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Labor Law Could Learn a Lot from the NFL

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Bill Belichick knows the cost of breaking the rules.

The coach of the New England Patriots was forced to cough up $500,000--about 12% of his annual salary--for spying on his opponents during the NFL's season opener. The league's punishment didn't stop there - the Patriots also had to pay a quarter-million dollar fine and give up at least one draft pick.

Discipline was swift and severe. All in all, the punishment was the NFL's biggest ever, and it surely sent a message to every team in the league.

The incident stands in stark contrast to another reported last week by the Las Vegas Sun involving Wal-Mart, the world's biggest employer.

The Bentonville behemoth was once again found guilty of unionbusting by the National Labor Relations Board (NLRB), this time in three Southern Nevada stores.

But whereas it took the NFL less than a week to punish the Patriots, it took the NLRB more than seven years to hand down its guilty verdict. To add insult to injury, Wal-Mart's punishment is pathetic: for breaking up its employees' organizing effort, the company had to pay just a few thousand dollars in lost wages to a former employee.

The laughable fine is a drop in the bucket for Wal-Mart, which posted profits of $11 billion in 2006.

Wal-Mart's hostility to unions is legendary - thanks to reports, movies, and even cartoons. But what's less known is what happens to folks who try to hold the retail giant accountable for its illegal actions.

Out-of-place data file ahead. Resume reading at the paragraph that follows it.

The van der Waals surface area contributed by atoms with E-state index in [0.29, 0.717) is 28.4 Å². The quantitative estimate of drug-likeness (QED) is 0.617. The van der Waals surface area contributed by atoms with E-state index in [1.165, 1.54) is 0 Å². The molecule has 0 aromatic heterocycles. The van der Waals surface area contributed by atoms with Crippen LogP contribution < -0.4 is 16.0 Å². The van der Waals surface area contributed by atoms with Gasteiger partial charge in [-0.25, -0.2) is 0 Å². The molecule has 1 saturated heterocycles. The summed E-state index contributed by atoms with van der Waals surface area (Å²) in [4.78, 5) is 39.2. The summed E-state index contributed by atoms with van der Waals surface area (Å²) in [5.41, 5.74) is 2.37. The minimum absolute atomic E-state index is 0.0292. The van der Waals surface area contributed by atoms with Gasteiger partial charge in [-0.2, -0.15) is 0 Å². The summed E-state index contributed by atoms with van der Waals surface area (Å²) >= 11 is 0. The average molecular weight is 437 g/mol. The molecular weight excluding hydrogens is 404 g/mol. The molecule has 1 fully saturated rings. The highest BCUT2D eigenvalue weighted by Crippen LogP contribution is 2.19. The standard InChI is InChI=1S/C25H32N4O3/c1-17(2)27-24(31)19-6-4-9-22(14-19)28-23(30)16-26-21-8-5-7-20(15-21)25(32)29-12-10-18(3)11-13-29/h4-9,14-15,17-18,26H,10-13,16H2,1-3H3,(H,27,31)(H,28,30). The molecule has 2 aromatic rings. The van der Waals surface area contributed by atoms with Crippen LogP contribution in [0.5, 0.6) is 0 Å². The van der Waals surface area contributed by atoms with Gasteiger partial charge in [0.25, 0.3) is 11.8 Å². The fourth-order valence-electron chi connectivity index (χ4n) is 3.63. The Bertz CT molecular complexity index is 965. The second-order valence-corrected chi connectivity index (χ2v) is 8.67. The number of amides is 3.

In this most recent case, three Wal-Mart employees passed out fliers and talked to their coworkers about forming a union.

That alone was enough to set off Wal-Mart's anti-union squads in hot pursuit of the trail of the union. As the Sun reports:

"Management stepped in. The three employees were told to stop. They were questioned, threatened and insulted, according to later findings by the government. Wal-Mart stripped one worker of his union fliers and denied another a promotion."

In this case, like most others at the NLRB, the workers get caught up in a process that is beyond bureaucratic. If workers try to pursue charges with the agency, they become victim to an endless number of appeals that their employer - former or current - can use to their advantage. The result is that a verdict comes down long after it could ever make a difference in the lives of workers.

Despite mountains of evidence that Wal-Mart routinely breaks the law, there are no meaningful punishments to discourage companies from doing all that they can to prevent workers from forming unions. According to Professor Gordon Lafer of the University of Oregon, our labor law system is "almost entirely toothless." He adds, "For workers there is no sense of justice. For employers, it's a rational business decision to break the law."

You can be sure that no NFL team will dare try spying on opponents for a long, long time - the league made certain of that.

Until our labor law system is reformed through critical policy prescriptions like the Employee Free Choice Act, anti-union companies can feel free to break the law and get away with it. Unfortunately, Wal-Mart's 1.3 million employees can only expect more of the same.